Recently, I came across a blog posting titled Greener, Easier and Smarter (on Richard Shears’ The Package Unseen). The perceptive observations stood out as a rising voice of reason in the otherwise irrational world of package and brand design. Like the author, I believe the biggest shift since the 1950’s is happening in packaging and product development. So, how can we respond and address these new realities?
1. Integrated Process
Package design is now integrated into many company functions and cannot be viewed or operate as a stand-alone silo anymore. In a sense, there are now, more than ever, more participants in the design process. With new involvement from innovation or procurement, each with complex management teams, they all have taken an ownership stake.
Much like research, distribution and promotion are a consistent consideration throughout a product development cycle; package design is starting to affect other disciplines much the same way. Yet contradictory to the actual development effort and costs, these days the package design is only a small part of the marketing bet on success. It’s no longer a “marketing brute in the aisle” that can muscle its way into a consumers cart and justify the costs of design.
In this new era there are many more complex pieces to the puzzle of success. It’s no wonder the role of the package as the sales hero has been overshadowed and downplayed in these new times. But, like any good process, the more smooth and integrated the process the more successful it can be. No matter how big or small the consideration the package is to the final sale.
2. Mitigated Risk
Understanding the hard costs of a product line overhaul or reset, we clearly can see the risk associated with a new package design. At times, it’s apparent that the costs are not necessarily in line with the return. Traditionally with high risk ventures throughout a company, there are checks and balances for entering and mitigating that risk prior to taking the risk.
However, companies have not learned a metric or industry wide measurement in which to evaluate and mitigate the risk, especially in hiring a package design firm. And in many cases the process for mitigating that risk is to reduce costs specifically in the design process and increase costs in other marketing disciplines to compensate or reduce the risk.
The rub is that package design as a professional service should not be viewed as a risk. Done with consideration, it can greatly reduce spending in other areas that need to compensate for the risk of poorly executed packaging. Hence more profit in the end.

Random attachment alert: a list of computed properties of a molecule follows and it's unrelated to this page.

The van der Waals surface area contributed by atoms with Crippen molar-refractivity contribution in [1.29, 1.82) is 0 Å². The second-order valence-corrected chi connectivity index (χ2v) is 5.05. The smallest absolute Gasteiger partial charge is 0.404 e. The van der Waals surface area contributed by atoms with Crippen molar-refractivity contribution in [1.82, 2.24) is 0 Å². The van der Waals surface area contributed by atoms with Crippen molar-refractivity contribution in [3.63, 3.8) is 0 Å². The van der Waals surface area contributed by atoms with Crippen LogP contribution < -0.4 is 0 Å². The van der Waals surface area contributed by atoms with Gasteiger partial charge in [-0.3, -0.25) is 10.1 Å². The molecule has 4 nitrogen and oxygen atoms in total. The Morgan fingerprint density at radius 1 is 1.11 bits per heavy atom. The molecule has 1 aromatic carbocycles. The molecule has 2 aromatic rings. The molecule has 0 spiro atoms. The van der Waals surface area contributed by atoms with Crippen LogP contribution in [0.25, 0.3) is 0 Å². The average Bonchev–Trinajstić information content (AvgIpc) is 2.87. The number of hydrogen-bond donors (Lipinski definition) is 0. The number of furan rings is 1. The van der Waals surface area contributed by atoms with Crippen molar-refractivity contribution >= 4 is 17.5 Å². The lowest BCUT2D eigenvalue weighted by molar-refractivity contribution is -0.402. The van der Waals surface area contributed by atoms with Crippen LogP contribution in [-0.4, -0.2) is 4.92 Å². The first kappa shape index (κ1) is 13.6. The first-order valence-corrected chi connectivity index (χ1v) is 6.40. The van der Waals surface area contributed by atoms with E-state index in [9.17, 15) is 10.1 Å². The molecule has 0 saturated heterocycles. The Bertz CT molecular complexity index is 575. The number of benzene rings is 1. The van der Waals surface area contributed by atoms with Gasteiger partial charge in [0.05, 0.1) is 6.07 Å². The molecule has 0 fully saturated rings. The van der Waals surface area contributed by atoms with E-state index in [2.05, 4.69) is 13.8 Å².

3. Efficiency vs. Traction
Generally, if you can put a time line to it you can quantify it. But like a lot of things, faster does not necessarily mean better. For instance, we often hear the 0-60 speed/time reference used in car advertising; however one thing to keep in mind is that at about three seconds or so is the fastest physical time a car can achieve 0-60. At some point below that time, the rubber on the tires will not create traction, thus creating a physical problem in reaching a quicker time. More horsepower does not always equal faster.
Likewise, package development can present an efficiency issue, but at some point in the development, you cannot actually go any faster or trim any more corners. Technology improvements have done a great job to knock down the days, hours and minutes it takes to get a product to market. It has also made us painfully aware of what the difference in return one day can mean in reaching the market on time.
But at some point there is no more efficiency to be gained and we have to accept that it takes a certain amount of time to reach a desired goal. Otherwise, the short cut will undoubtedly create a physical traction problem. We should account for this in our strategies as part of a product development life cycle and marketing strategies. Perhaps a better way to think about it is the more traction you have the more efficiency you could gain in the long-term.
With these ideas in mind, I believe it’s time to re-craft the package design constitution and make it more efficient, easier and smarter for the next generation of designers, packaging managers and, ultimately, the consumers to shift to some of the new realities of product development.
How would you re-craft the package design constitution?
This article originally appeared in the May 2010 issue of Package Design Magazine and again at http://hellokendallross.com.